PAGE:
SHALL I BE A PRIEST?
By Rev. William Doyle, S.J.
CATHOLIC TRUTH SOCIETY of IRELAND No. Se 29a (1929).
[The author, Fr William Doyle, is regarded by many as a saint. From 1908 to 1915, he gave no less than 152 missions and retreats. His fame as preacher, confessor and spiritual director spread wide and far, and he had "a special gift to hunt out the most hardened and neglected sinners and to bring them back with him to the church for confession." He was appointed during World War I chaplain of the 16th Irish Division. Having fulfilled his priestly duties in an outstanding fashion for almost two years, he was killed in the Battle of Ypres on 16 August 1917, having run “all day hither and thither over the battlefield like an angel of mercy.” This good shepherd truly gave his life for his sheep. This is a 1929 reproduction of a little pamphlet Fr Doyle had earlier produced to encourage young men to join the priesthood. Obviously, Fr Doyle is quoting, where appropriate, the ritual authorized by Pope Saint Pius V. Some wordings may have changed under the ritual of Pope Paul VI, but the underlying reality certainly has not.]
“Out of the Mouth of Babes.”
“BUT, mother, is Jesus really there behind that little golden door? Does He never go away? Does He ever get tired? Is He never hungry, or sleepy, and how did He get in there?”
Two big eyes, full of eager questioning, looked up into mother’s face, as if fearful that the story of Jesus, dwelling in the Tabernacle, might not be really true.
“Mother, how did He get in there?”
The lady smiled with pleasure as she saw how deeply her words had sunk into the heart of her little son, five years of age; and lifting him up in her arms, as she sat before the altar in her castle chapel, she explained to him the mysteries of the Holy Sacrifice and the wonders Of the Real Presence.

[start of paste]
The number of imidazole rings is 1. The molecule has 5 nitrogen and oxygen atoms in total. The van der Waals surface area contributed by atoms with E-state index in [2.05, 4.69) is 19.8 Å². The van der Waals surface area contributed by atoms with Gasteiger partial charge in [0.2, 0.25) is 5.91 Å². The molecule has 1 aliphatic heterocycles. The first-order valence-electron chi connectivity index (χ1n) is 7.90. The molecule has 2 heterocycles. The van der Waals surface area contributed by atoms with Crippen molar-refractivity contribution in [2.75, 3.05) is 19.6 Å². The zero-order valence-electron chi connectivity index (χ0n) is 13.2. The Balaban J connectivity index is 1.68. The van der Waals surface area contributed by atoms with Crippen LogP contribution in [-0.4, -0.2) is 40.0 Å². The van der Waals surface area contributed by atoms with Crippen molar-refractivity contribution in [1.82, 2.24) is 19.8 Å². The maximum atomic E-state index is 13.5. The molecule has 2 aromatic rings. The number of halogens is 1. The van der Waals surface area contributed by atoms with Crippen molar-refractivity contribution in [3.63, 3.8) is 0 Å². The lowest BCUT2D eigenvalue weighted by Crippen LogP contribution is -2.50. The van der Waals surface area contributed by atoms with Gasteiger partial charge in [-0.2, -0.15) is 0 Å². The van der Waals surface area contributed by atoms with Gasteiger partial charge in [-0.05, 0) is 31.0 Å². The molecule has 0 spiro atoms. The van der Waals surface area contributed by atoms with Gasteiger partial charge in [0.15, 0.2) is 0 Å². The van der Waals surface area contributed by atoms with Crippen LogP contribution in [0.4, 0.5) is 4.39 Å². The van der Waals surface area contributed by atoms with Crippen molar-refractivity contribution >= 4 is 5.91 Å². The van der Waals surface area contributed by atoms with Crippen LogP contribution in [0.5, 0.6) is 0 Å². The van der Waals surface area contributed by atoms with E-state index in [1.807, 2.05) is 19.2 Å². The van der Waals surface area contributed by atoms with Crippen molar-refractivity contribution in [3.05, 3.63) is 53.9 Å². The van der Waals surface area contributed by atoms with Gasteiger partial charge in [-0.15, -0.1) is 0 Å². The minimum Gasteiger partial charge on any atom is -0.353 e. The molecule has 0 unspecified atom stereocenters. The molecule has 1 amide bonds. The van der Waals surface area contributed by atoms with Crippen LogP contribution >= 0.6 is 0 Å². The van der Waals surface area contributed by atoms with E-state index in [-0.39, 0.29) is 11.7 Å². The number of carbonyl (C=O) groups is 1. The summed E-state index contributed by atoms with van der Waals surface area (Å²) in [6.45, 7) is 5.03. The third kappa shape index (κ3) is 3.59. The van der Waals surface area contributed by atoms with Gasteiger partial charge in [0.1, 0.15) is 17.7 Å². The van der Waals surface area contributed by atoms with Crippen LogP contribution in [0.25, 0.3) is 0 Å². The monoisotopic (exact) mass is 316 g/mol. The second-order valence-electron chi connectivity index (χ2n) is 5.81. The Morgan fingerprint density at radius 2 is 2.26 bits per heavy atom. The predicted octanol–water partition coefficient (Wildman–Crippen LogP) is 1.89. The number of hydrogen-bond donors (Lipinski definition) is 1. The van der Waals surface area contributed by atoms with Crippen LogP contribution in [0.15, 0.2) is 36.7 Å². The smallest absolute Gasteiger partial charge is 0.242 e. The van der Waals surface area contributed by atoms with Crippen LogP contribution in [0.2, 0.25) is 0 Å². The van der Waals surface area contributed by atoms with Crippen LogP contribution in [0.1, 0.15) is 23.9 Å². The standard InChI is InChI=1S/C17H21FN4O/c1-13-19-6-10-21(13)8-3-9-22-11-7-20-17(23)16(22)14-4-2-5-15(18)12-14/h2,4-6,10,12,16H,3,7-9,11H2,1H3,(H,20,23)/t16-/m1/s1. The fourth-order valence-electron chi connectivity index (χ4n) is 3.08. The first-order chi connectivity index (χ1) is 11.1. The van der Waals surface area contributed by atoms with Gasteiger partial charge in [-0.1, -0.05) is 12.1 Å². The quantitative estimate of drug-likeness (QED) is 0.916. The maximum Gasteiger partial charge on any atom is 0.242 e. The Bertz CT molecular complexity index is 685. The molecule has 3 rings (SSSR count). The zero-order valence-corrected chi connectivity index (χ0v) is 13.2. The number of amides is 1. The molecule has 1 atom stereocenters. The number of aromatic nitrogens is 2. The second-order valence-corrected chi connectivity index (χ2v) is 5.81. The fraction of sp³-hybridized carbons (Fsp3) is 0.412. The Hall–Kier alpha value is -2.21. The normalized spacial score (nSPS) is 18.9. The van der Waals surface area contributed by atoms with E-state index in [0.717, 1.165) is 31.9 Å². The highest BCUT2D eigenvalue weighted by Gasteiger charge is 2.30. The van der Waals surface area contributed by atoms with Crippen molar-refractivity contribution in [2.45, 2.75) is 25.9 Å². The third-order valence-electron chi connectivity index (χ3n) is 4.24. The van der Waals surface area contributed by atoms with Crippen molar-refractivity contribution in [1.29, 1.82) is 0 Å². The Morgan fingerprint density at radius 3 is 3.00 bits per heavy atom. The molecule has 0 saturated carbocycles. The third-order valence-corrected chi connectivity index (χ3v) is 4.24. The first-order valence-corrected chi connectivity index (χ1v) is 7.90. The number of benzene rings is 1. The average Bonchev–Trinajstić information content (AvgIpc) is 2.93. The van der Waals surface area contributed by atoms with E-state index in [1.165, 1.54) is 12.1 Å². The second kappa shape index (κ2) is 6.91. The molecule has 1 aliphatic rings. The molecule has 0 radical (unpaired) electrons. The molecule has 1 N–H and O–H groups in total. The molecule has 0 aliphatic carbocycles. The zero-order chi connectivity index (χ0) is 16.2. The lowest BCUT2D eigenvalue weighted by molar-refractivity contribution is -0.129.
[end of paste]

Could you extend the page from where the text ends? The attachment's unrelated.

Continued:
The child listened eagerly while she told him of those whom God had chosen to be His priests, and of the power given to them alone of bringing the great God down from Heaven to live with us on earth. She told him what a priest could do; how he could wash away every sin and raise the dead soul to life; bring back peace and happiness to the broken-hearted; change the bread and wine at Mass into the living Body of Christ, and bear Him in his hands to be the food of others.
“The holy priest does all that, René, and it is he who puts dear Jesus in the Tabernacle, that you may go to Him and ask Him all you want. He is always glad to see you come to visit Him, He will never grow tired of your company, and, perhaps, if you asked Him, René, He might some day make you also one of His priests, and let you hold Him in your consecrated hands.”